We do not often respond directly to letters to the editor but in the case of Mr. Perry’s letter, pg. 6 Nov. 23 issue, criticizing our coverage of Coronation news, we found it an appropriate time for the public to hear the other side of the story.
This publisher struggled for several years knowing that the Coronation Review could not be sustained as a viable business if we didn’t move forward. Coronation is my home town. My grandparents homesteaded in the area, my parents farmed and retired to Coronation. I grew up, graduated from the Coronation school, raised my family, continue to run a business and served on the Chamber of Commerce for many years.
The simple answer to Mr. Perry’s letter is economics.
In the newspaper business what matters at the end of the day is having enough advertising revenue to pay the expenses for a reporter to cover events? We would love to have the financial resources to hire more reporters and cover more events.
Revenues from Coronation and area were declining in the 90’s. At the same time our world was expanding outside the borders of our small community.
In the late 90’s, Coronation Farm Equipment was a regular full page advertiser in the Coronation Review but it was looking to expand their marketing ‘reach’.
I was about to lose a major customer!
It was at that time, I chose to continue growing my business evolving into the East Central Alberta (ECA) Review, still keeping my affinity to the Coronation Review. My advertisers needed to ‘reach for growth and survival in the new marketplace’.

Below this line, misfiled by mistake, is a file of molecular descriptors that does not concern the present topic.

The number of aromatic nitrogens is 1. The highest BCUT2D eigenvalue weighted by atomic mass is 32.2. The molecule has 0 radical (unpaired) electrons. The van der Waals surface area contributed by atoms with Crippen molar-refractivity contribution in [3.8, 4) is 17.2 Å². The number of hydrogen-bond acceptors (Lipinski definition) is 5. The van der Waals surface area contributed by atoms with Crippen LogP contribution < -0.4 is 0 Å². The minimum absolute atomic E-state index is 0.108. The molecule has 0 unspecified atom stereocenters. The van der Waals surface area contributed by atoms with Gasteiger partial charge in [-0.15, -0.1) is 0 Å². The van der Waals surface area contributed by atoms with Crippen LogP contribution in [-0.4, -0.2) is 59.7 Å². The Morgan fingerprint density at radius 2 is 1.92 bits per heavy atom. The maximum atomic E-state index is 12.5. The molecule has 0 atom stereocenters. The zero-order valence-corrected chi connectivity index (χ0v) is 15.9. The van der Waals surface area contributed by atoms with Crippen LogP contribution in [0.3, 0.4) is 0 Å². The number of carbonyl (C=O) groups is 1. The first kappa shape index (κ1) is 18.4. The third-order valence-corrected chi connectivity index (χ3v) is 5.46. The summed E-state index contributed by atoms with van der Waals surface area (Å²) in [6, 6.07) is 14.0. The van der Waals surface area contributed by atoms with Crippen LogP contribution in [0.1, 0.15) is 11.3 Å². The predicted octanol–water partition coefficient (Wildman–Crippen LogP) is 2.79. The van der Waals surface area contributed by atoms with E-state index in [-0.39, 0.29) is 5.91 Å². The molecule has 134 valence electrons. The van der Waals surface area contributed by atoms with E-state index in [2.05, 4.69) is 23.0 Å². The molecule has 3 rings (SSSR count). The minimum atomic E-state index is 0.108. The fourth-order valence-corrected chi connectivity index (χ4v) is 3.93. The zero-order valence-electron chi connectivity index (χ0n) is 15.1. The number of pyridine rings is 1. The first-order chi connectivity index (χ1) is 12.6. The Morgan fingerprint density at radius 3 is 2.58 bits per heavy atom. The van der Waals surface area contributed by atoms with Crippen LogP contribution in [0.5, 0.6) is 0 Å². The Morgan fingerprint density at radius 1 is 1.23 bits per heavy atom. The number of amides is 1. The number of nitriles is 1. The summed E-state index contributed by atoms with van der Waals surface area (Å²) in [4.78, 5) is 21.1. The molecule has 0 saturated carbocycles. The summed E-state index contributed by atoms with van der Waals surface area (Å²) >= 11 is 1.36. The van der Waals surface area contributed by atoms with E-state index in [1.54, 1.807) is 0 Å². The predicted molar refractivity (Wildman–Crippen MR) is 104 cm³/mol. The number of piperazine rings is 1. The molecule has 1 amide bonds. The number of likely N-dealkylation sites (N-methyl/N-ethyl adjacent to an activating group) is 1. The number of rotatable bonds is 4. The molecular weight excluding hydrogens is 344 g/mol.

The ECA Review fills that niche.
The Web and Facebook are now our competition. In the ever evolving world of newspapers, the ECA Review has grown their web presence and our advertisers now reach an average of 400,000 people a month. That’s not a click on our web home page, that’s a real live person looking at a client’s advertisement on computer or mobile. All ads in the newspaper go online in our Marketplace and are pushed out on seven different platforms.
Now, onto news coverage!
‘Community’ newspapers have always depended heavily on the commitment of people in the community to provide the news. Staffing is always an issue, sometimes I have reporters and writers, and sometimes I don’t.
And there is never enough advertising revenue to cover all the news so an order of priority is established.
Events advertised in the Review obviously have preferential coverage. But it also depends on what staff is available to attend, take pictures and write a story. When we have space, we are happy to include contributed stories and pictures from community members. But the crass reality is advertising revenue dictates the amount of space available for news coverage.
I, too, often wish for the ‘simpler days of old’, but to survive the ECA Review has to adapt and change with the changing times. In fact, the ECA Review is one of a few ‘community’ newspapers in Canada progressively and enthusiastically looking ahead and re-inventing ourselves to remain viable. We’re not fake news, we are proud of our product and we work hard to bring in more advertising to enable us to cover more community events.
Did the ECA Review support the Coronation Elk’s Remembrance Day Service? Yes!
Am I, personally, a member of the Castor Legion? Yes!
Does the Review have to go outside “my” home town to stay viable? You bet!
Does the Review contribute to Coronation economically? You bet!
At any given time, 15 full and part-time employees work at the Review in Coronation and their pay cheques multiply into the community.
The Internet has convinced a lot of people that news is free, but it’s not. Any community who has had their newspapers taken over by a corporate conglomerate soon find aggregated news from afar filling most of their pages. Our pages are primarily filled with local East Central Alberta news.
The old adage, if you are not growing, you are dying, is true. Alas, I and a few other businesses in Coronation recognized that we had to “reach” further afield to grow. As a small business owner, it’s about changing to survive and having enough at the end of the month to pay the bills and have a little left over.
J. Webster, publisher